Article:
You will almost certainly need additional money for a deposit before you move in. Deposits (as with the private rented sector) vary; expect £500-1000. It takes some companies a long time to return deposits, and in some cases they have been retained without good reason. Unlike private renting, there is no possibility of deposit protection by law for guardians, unless you can manage somehow to prove in court that – whatever the document that you signed – the nature of your agreement in practice means that it is a lease rather than a licence (more information below).
4. What should I expect?
A license to occupy (see below) will get you permission to occupy a room of your own (with a lock) and also share certain parts of the property with other people. Some buildings on offer will have a lot of room, others not so much. Legally, you should have access to running water, electricity and the property should be secure and watertight. This doesn’t mean it’s guaranteed though! You will probably have to sort out phone/internet/cooking appliances yourself. Many properties are not fully clean and sanitary, and some may be unsafe. Lots of guardians have had to do serious cleaning to make them habitable. Make sure you view the property carefully first and ask lots of questions. Make a note of cleaning expenses you do incur.
5. IMPORTANT BIT – The guardian companies say that a guardian is not a tenant. Does that mean I have no housing rights at all?
Lawyers have spent years arguing over the difference between a lease and a licence. The one thing that is clear is that simply writing the word ‘licence’ on an agreement is not by itself enough to prevent you having the rights of a tenant – (including, for example the right to have your deposit protected). Whether you are a tenant or a licensee is a question of fact that in practice is likely to revolve around whether or not you have been granted exclusive possession of the space you occupy. For this reason, property guardian companies will be keen to include provisions granting them/ owners access at any time for inspection, and these provisions, especially if they are actually used, may well mean that your agreement is a licence. However, all is not lost; this is because you still count as a protected occupier within the meaning of the Protection from Eviction Act 1977. This means two things – a) unless you want to leave ,you cannot be evicted except by order of the court; and b) (unless it is for a fixed term) the guardian company cannot go to court to get such a court order, without first serving you a notice which complies with various technical formalities and which gives you at least 4 weeks’ (28 days’) notice.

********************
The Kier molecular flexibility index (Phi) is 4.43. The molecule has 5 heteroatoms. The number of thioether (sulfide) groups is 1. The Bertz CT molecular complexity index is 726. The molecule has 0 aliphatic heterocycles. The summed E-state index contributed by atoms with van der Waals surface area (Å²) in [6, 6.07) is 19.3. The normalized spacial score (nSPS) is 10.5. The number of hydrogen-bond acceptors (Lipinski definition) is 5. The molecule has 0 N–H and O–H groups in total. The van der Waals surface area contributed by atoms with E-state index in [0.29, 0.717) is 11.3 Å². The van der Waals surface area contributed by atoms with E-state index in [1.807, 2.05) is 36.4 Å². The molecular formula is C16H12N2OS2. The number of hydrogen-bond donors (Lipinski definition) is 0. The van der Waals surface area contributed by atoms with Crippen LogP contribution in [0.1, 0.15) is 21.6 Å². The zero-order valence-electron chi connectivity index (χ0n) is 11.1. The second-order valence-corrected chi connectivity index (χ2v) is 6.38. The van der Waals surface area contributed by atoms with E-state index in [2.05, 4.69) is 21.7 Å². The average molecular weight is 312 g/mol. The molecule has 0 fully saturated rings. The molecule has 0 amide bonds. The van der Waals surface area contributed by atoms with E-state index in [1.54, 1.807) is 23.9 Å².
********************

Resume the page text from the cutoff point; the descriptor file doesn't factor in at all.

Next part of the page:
In other words, it is highly questionable whether notice periods of less than 28 days are legal. If they try and remove you without following the above steps you can get an injunction to prevent them, or – if they have already thrown you out – you get the court to order that you be let back in, and/or claim damages. Many guardian companies are not aware of these provisions, and will often ask you sign terms agreeing that they can give you 2 weeks’ notice or less: these terms have NO legal effect – no contract can override the basic legal protections for people who count as protected occupiers. Given this lack of knowledge, it may be effective to write to them early on setting out their obligations, and letting them know you will be happy to go to court to enforce them. It is also important to keep a very detailed record of all actions and communications. Legal aid is available for unlawful eviction claims, and where the evidence is strong, you may also find solicitors willing to take the case on a no-win no-fee basis. Guardians have used the Protection from Eviction Act to get substantial compensation for being locked out of her home and having her belongings withheld. Unlawful eviction is also a criminal offence, but the police tend not to be very responsive to this accusation; sometimes they even assist the landlord to unlawfully evict people.